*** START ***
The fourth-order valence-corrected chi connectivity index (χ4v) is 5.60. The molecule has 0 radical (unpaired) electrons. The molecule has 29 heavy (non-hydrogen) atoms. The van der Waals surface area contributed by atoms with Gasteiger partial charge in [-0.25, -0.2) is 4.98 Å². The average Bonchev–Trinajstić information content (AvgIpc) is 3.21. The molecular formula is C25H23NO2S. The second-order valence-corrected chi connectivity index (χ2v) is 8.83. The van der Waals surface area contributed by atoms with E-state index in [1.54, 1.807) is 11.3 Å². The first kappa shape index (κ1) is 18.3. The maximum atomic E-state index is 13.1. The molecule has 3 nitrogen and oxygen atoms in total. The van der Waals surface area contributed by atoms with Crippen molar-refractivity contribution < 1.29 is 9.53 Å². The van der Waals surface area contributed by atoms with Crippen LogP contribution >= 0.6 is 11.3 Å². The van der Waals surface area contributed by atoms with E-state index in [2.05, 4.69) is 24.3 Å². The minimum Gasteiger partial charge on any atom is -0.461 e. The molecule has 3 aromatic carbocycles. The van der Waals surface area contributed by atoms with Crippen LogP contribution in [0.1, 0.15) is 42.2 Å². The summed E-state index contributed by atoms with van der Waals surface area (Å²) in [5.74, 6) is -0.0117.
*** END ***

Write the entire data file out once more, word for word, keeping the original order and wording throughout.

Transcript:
The fourth-order valence-corrected chi connectivity index (χ4v) is 5.60. The molecule has 0 radical (unpaired) electrons. The molecule has 29 heavy (non-hydrogen) atoms. The van der Waals surface area contributed by atoms with Gasteiger partial charge in [-0.25, -0.2) is 4.98 Å². The average Bonchev–Trinajstić information content (AvgIpc) is 3.21. The molecular formula is C25H23NO2S. The second-order valence-corrected chi connectivity index (χ2v) is 8.83. The van der Waals surface area contributed by atoms with E-state index in [1.54, 1.807) is 11.3 Å². The first kappa shape index (κ1) is 18.3. The maximum atomic E-state index is 13.1. The molecule has 3 nitrogen and oxygen atoms in total. The van der Waals surface area contributed by atoms with Crippen molar-refractivity contribution < 1.29 is 9.53 Å². The van der Waals surface area contributed by atoms with Crippen LogP contribution >= 0.6 is 11.3 Å². The van der Waals surface area contributed by atoms with E-state index in [2.05, 4.69) is 24.3 Å². The minimum Gasteiger partial charge on any atom is -0.461 e. The molecule has 3 aromatic carbocycles. The van der Waals surface area contributed by atoms with Crippen LogP contribution in [0.1, 0.15) is 42.2 Å². The summed E-state index contributed by atoms with van der Waals surface area (Å²) in [5.74, 6) is -0.0117.